The results also showed that male nursing students have higher resilience compared to females. The survey findings are in tandem with findings of previous research [24, 49]. Boardman et al.,  found that the heritability of resilience is higher among men than women. This implies that genetic factors play an essential role in heritable resilience to environmental stressors, as mediated by more proximate measures of psychological functioning. This study demonstrates that gender differences in resilience factors are influenced by the idea that men and women have unique personality traits that influence how they cope with adversity. For instance, in Arabic countries, men tend to communicate less and are taught to suppress their emotions during adversity as they receive less help and empathy than women who express more and earn more empathy and other forms of support. In addition, women are more likely to rely on familial and community protective factors, while men depend more on individual protective factors .
In this study, students who were working parallel to their nursing studies had higher resilience. Discussion on workers’ work-life balance has been ongoing since the 1980s. Maintaining a good work and life balance is one of the progressing issues academics face in higher education institutions . Ching & Cheung  found that having a paid job predicted resilience. Working aids in developing resilience by fostering competence in the face of, and professional growth following, workplace adversity . In addition, students who exercise/ play sports had higher resilience, and lower burnout than those who do not exercise/play sports. Many studies have found that physical activity/exercise is one frequently mentioned factor for promoting resilience [55, 56]. The healthy weight of physical activity on resilience can be attributed to that it can induce positive physiological and psychological improvements, guard against the effects of stressful events, and minimize several neurological diseases . Students who live on campus had higher resilience; this finding was consistent with the study by Dawson & Pooley , which revealed that perceived parental autonomy support in first-year university students was associated with higher resilience. Perceived parental autonomy support enables students to rely on themselves, make their own decisions, encouraging them to explore, find, and decide based on their interests, values, and goals, which develops resilience.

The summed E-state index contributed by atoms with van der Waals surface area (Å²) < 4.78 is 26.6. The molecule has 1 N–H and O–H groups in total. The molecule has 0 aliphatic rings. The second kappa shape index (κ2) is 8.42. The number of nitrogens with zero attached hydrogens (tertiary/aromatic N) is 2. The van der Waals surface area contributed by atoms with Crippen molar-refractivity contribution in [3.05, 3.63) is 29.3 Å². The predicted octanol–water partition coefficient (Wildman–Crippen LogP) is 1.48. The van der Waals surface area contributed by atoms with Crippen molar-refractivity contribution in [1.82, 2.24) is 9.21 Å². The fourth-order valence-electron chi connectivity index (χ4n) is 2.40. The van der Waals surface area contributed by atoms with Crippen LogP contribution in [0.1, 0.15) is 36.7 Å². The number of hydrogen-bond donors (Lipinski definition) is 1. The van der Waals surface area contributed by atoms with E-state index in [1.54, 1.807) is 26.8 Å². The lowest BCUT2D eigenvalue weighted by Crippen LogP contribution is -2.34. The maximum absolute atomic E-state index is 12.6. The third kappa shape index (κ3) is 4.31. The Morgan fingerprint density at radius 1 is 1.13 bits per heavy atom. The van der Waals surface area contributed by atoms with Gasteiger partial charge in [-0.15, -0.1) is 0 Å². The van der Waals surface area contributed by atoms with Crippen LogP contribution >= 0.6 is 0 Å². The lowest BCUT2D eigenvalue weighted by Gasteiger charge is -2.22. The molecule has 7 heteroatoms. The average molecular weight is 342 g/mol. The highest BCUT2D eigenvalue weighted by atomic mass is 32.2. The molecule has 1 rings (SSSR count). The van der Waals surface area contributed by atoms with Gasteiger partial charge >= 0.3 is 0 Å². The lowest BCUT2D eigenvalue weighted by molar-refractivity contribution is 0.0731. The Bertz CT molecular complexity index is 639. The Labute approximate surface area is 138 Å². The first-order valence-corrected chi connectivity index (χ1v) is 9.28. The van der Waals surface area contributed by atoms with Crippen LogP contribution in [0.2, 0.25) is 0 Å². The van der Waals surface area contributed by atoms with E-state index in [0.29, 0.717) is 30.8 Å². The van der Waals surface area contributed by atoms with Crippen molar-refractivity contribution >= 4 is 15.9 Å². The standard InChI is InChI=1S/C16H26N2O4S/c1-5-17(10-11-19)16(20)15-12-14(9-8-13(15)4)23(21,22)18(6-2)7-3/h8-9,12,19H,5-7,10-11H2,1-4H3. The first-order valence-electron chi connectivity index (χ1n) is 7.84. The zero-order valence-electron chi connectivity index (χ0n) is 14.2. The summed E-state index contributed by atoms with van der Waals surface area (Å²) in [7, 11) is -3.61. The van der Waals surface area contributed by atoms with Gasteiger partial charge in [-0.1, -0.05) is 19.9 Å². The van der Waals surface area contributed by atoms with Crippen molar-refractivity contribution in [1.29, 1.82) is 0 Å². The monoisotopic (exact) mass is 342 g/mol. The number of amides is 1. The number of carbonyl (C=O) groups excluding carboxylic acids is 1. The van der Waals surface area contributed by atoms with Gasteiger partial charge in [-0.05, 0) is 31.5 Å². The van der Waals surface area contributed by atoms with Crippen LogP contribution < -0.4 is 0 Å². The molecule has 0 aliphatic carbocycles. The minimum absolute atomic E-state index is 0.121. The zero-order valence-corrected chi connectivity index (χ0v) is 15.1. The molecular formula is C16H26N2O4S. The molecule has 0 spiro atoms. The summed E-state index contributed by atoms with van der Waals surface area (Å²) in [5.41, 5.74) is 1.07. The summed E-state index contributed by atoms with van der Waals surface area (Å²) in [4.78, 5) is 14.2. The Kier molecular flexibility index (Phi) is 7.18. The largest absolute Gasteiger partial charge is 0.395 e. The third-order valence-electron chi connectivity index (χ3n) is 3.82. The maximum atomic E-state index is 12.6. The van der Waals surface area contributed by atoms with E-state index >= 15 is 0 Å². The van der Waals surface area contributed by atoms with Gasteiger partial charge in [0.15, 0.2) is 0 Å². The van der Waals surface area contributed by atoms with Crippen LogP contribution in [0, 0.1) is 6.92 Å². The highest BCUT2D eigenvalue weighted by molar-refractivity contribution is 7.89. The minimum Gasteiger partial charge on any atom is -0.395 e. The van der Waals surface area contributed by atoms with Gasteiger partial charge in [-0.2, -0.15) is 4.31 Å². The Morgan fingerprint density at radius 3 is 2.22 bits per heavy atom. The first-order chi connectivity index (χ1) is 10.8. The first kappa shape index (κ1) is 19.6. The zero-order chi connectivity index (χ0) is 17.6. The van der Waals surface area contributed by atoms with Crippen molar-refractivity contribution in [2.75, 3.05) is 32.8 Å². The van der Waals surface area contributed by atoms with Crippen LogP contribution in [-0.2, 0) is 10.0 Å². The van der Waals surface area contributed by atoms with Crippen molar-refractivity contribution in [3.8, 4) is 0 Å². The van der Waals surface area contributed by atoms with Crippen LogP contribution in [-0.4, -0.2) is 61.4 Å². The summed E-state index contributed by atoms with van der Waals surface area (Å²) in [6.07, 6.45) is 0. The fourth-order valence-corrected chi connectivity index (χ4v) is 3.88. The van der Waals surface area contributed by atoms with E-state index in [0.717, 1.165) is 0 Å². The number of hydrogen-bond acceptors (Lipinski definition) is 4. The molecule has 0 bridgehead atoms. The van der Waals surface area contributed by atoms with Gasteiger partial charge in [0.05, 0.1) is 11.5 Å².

The results also revealed that students who did not receive support from family and friends had higher burnout. Studies have shown that individuals can redefine a problematic situation as less threatening when they perceive a high level of support from their social network and regulate emotions like mistrust, anxiety, and fear more effectively . A meta-analysis of 19 studies and 95,434 participants established that social support was negatively correlated with student burnout . Therefore, receiving support from society is crucial for university students as it affects their motivation towards study.
Students who smoke had higher burnout compared to those who did not. Similarly, Kinnunen et al.,  in their study found that daily smoking was most common among those who had a high level of school burnout, and the stress and coping model of substance use proposes that people with more stress, feelings of distress, and a lack of other coping resources (e.g., social support) may smoke cigarettes to cope with stress .
The study's findings revealed that students at higher academic levels (3rd and 4th year) have higher burnout than those in their first and second years. The results were in harmony with the longitudinal study by Rudman & Gustavsson,  which found an increase in study burnout (from 30% to 41%) across three years in higher education, and levels of both exhaustion and disengagement increased significantly across the years in education (p < 0.001). Similarly, Quina Galdino et al.  found that the more advanced the school year, the higher the exhaustion (p=0.003), depersonalization (p<0.001), and low academic effectiveness (p=0.012) scores. This finding may be correlated to the fact that students at higher educational levels have advanced subjects, higher practical workload, and are challenged to experience activities as nurses in training in the internship field. Besides, the proximity to the completion of the course brings uncertainties, doubts, and concerns regarding insertion in the labor market, approval in selective processes, and expectations regarding professional success.
The results revealed that students with lower GPAs, studying an hour or less daily, and studying a day or less before the exam, have higher burnout. In comparison, students who study a week or more before the exam have higher resilience. Rahmatpour et al.,  similarly revealed in his study on 303 students at the Guilan University of Medical Sciences that lower GPA (β = −1.17, P = 0.002), Students with less interest in their field of study (β = −0.42, P = 0.000), Students who postponed their studies to latter days of semester which are close to examinations (β = 0.22, P = 0.000) were associated with higher academic burnout. In addition, Lee et al.,  study showed that students with higher GPAs have more self-confidence and experience less academic burnout. Furthermore, postponing studying to the exam day can cause the student to become more stressed and more academic burnout.